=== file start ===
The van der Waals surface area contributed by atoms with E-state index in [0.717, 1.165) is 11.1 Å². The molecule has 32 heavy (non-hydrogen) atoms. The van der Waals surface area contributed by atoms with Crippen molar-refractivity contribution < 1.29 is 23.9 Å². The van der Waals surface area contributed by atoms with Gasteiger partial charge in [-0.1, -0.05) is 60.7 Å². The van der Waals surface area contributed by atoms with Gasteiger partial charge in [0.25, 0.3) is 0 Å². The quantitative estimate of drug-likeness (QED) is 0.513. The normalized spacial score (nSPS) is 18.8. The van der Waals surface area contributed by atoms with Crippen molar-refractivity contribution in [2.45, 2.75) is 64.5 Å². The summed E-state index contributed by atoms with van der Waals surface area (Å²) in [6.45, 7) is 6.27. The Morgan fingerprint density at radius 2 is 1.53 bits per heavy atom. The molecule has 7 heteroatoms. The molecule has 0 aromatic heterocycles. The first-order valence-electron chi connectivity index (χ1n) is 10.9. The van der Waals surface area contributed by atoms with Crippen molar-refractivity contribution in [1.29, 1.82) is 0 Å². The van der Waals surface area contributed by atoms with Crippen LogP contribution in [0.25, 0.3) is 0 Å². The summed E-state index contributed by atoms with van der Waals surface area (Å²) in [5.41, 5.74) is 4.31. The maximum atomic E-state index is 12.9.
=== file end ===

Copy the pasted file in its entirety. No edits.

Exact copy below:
The van der Waals surface area contributed by atoms with E-state index in [0.717, 1.165) is 11.1 Å². The molecule has 32 heavy (non-hydrogen) atoms. The van der Waals surface area contributed by atoms with Crippen molar-refractivity contribution < 1.29 is 23.9 Å². The van der Waals surface area contributed by atoms with Gasteiger partial charge in [-0.1, -0.05) is 60.7 Å². The van der Waals surface area contributed by atoms with Gasteiger partial charge in [0.25, 0.3) is 0 Å². The quantitative estimate of drug-likeness (QED) is 0.513. The normalized spacial score (nSPS) is 18.8. The van der Waals surface area contributed by atoms with Crippen molar-refractivity contribution in [2.45, 2.75) is 64.5 Å². The summed E-state index contributed by atoms with van der Waals surface area (Å²) in [6.45, 7) is 6.27. The Morgan fingerprint density at radius 2 is 1.53 bits per heavy atom. The molecule has 7 heteroatoms. The molecule has 0 aromatic heterocycles. The first-order valence-electron chi connectivity index (χ1n) is 10.9. The van der Waals surface area contributed by atoms with Crippen molar-refractivity contribution in [1.29, 1.82) is 0 Å². The van der Waals surface area contributed by atoms with Crippen LogP contribution in [0.25, 0.3) is 0 Å². The summed E-state index contributed by atoms with van der Waals surface area (Å²) in [5.41, 5.74) is 4.31. The maximum atomic E-state index is 12.9.